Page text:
4. Objectivist Economics—Ayn Rand’s objectivist philosophy is currently on the political ascendancy and has been the subject of discussion in a wide spectrum of media. So, what is this philosophy all about and what is its significance? In short, at its core and in its purest form it proposes survival-of-the-fittest economics, cutting loose all social programs and safety nets. Every person would become their own end, rather than the means to the ends of others, and this would have particular significance to those at the bottom of the economic ladder. Under the objectivist model there would be no government except the police, courts of law, and the armed services. The goal is to seek a capitalist system unfettered by regulation or social programs of any type—in other words no public entitlements, including public education, Medicare, Medicaid, or Social Security. In fact the goal would be for no public anything, just individuals who are looking out for themselves.[3] Some readers may find this philosophical approach attractive, but make no mistake it would be a radical departure from the historic past. These ideas are very much in play for the November election at both the executive and legislative levels, and voters will have a chance to decide if this is the path they want to take.

5. The Grover Norquist Pledge—if you have ever wondered why the Federal budget process has become so dysfunctional, no need to look any further than Grover Norquist, and his “no tax” Pledge that 279 member of Congress have signed promising not to raise taxes under any circumstances. For those who have signed this pledge it seems not to matter that federal taxes are near the low end of the past 75 years, nor does it seem to matter that a huge fiscal imbalance exists between revenues and expenditures. In saner times such a pledge would have been viewed as irresponsible for the simple reason that it elevates less important priority over the undisputed most important priority—sound fiscal policy.[4] The choice readers will have this November is whether or not to support candidates for public office who have signed this pledge or whether to consider a more responsible alternative.

6. Corporatism—is being defined here as any large business interests that become ends in themselves, who seek unfettered regulation as to economics and conduct—with a dominating allegiance to customers and shareholders, and little or no allegiance to either country, community or employee. There are a number of issues that could be discussed here, but let’s consider an issue that Americans will be dealing with for many years to come—free trade. This innocuous, and perhaps affirmative sounding phrase has a number of positives, but also negatives. It has allowed corporations to be become global citizen with loyalties directed away from country, community, and employees. This has led to a rising prevalence of outsourcing to the lowest common denominator—to the least regulated, least burdensome, and least costly markets. After all, why should a corporation humor OSHA, the Environmental Protection Agency and such, or pay a living wage when outsourcing can make these problems go away? These new free trade realities are very much reshaping labor markets around the world, and for the world’s richest economies it has unfortunately created downward pressure on both wages and regulations that otherwise protect employees and consumers. The question voters must confront is whether they should tolerate governmental laws and policies that are supportive of free trade when a product produced elsewhere poses a danger to the environment, to consumers, or to workers in other countries through dangerous and abusive labor practices in the producing country? Free trade will continue to alter American life, short of electing leaders who demand that free trade must be connected to fair and ethical trade—where basic working conditions are deemed to meet minimal standards of humaneness, and designed to protect these important values regardless of the outsourced location.[5]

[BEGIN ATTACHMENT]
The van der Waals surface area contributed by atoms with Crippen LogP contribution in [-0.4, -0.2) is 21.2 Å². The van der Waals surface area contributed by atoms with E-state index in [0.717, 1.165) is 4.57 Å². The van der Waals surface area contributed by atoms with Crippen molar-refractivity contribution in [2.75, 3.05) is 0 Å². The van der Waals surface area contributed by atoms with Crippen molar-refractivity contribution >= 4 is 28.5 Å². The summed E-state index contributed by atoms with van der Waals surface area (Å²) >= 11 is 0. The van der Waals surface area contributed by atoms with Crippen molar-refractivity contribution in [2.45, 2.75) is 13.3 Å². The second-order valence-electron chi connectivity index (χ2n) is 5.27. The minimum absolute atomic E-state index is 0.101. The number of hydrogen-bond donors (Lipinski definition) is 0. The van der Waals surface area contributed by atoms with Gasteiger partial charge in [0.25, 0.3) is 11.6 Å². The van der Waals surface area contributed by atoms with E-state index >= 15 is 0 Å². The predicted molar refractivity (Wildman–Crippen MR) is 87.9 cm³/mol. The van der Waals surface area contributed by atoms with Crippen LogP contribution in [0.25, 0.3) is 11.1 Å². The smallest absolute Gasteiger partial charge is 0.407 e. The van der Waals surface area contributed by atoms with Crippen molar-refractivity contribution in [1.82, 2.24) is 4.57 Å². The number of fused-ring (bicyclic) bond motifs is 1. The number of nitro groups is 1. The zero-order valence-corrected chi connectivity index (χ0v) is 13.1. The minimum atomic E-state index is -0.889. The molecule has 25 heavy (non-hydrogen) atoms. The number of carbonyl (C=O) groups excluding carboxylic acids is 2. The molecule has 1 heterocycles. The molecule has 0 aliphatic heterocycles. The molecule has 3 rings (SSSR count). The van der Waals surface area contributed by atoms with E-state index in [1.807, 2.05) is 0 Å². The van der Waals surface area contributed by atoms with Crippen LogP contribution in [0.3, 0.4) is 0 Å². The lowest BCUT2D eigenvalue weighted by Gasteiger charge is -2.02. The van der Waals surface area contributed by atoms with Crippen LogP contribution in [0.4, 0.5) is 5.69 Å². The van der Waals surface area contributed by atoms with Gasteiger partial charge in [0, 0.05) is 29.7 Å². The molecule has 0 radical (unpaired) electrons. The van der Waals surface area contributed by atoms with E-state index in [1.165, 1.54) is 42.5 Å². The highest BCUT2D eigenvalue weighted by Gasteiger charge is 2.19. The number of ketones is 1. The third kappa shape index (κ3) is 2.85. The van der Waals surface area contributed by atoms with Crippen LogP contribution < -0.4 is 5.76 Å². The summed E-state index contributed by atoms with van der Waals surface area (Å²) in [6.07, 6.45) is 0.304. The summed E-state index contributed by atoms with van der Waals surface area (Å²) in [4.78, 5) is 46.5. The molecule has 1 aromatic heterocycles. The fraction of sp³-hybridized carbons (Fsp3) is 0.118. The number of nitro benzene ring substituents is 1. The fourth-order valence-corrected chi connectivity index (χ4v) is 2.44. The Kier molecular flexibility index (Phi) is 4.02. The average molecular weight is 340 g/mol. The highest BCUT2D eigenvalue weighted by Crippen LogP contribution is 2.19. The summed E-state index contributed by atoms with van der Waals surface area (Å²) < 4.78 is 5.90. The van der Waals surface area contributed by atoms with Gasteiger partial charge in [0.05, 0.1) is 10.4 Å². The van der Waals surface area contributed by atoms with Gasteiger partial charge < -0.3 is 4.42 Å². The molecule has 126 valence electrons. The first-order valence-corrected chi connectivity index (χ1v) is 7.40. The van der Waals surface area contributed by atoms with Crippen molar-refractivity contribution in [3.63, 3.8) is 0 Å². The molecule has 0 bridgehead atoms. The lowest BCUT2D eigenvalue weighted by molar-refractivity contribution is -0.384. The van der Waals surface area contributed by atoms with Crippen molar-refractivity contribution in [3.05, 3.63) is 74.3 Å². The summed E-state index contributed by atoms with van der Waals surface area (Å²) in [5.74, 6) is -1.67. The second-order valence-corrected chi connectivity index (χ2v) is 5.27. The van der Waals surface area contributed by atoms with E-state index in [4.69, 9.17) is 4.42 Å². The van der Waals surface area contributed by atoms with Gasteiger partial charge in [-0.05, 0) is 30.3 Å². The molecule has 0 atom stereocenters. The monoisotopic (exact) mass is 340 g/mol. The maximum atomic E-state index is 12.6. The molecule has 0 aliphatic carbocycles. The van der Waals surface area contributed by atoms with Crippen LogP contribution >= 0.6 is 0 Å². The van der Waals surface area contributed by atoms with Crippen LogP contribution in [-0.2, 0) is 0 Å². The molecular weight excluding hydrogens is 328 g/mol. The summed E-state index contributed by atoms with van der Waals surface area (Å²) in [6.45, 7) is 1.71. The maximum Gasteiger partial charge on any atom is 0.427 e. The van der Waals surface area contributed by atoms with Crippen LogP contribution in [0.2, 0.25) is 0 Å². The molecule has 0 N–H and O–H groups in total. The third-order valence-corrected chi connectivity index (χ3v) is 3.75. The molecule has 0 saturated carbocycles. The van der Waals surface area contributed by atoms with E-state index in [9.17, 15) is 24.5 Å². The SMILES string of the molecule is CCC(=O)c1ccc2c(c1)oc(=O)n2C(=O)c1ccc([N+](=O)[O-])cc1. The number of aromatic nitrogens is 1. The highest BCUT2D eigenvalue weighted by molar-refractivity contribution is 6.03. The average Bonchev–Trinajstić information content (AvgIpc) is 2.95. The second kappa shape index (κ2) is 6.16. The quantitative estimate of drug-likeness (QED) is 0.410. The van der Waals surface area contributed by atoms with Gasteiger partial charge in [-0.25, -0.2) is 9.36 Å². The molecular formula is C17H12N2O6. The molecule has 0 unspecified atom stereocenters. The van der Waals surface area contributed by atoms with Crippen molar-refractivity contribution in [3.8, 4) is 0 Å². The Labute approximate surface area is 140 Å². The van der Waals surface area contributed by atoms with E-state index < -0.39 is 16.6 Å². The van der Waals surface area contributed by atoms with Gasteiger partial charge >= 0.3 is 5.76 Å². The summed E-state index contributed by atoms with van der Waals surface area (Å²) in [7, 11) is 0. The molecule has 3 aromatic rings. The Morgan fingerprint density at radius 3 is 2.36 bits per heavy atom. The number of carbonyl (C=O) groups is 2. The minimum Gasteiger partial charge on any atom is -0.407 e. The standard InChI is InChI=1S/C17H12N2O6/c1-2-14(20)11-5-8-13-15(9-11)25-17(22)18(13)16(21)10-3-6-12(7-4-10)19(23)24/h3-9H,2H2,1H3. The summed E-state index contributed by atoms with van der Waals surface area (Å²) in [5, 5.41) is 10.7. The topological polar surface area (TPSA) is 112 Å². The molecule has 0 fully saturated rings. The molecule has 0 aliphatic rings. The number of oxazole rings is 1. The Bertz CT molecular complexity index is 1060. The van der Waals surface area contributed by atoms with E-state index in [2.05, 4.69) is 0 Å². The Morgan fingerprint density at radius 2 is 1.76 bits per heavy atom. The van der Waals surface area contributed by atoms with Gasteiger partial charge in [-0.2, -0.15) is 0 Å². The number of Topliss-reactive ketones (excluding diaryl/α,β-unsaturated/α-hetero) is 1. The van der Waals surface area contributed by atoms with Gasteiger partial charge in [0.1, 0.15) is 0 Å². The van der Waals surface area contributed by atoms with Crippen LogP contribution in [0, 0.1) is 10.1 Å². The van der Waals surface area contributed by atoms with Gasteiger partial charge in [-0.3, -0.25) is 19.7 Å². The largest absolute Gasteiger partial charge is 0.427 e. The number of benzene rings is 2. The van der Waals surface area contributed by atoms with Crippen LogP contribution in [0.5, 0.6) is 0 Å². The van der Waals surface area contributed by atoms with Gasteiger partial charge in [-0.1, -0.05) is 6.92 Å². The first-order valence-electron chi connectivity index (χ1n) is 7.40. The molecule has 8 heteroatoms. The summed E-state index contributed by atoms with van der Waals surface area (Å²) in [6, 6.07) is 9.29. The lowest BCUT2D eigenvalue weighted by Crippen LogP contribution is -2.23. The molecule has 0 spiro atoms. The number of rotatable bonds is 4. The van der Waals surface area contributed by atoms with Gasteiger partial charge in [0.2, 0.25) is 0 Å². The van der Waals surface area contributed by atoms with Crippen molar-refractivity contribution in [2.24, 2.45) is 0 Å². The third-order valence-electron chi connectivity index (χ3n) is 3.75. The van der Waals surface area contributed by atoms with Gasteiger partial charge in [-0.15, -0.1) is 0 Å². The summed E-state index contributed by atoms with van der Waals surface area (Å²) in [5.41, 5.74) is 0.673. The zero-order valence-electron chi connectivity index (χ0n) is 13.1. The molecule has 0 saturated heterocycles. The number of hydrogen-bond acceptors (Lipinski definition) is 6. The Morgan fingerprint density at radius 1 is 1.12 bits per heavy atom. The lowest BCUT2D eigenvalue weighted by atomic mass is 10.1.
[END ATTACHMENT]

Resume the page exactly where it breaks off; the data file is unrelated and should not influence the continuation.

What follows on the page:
So this, then, is my short list of concerning issues. A defining election that moves decidedly in one political direction or the other could profoundly influence the future direction of the country on each of these issues. Yet most elections are less than defining so most of these items will likely continue to fester until enough sentiment or damage builds to move in a different direction.

Those fascinated by the Adventist understanding of eschatology will likely have a keen interest in the disposition of issues number two and three above. Meanwhile the Christian commission to assist the powerless and those in need will likely drive interest in issues four and six, for these are economic game changers. Number five will likely be of high interest to anyone with common sense involving basic math, and the unspoken question before the electorate will be whether they will elect politicians that are severely encumbered in their decision-making on fiscal matters, or whether they will elect those who will have a free hand to rationally guide the country through troubled financial waters. Failure here will not only have very negative economic consequences on the country, but will ripple out into the mission of the church. Finally, for Adventists still interested in “truth” there should be a natural interest and concern for issue number one, for the cultural trend is to forget the truth and go with the facts that support a cherished narrative.

Now, it's time to hear what issues are on the mind of Spectrum Blog readers.


This is a companion discussion topic for the original entry at http://spectrummagazine.org/node/4769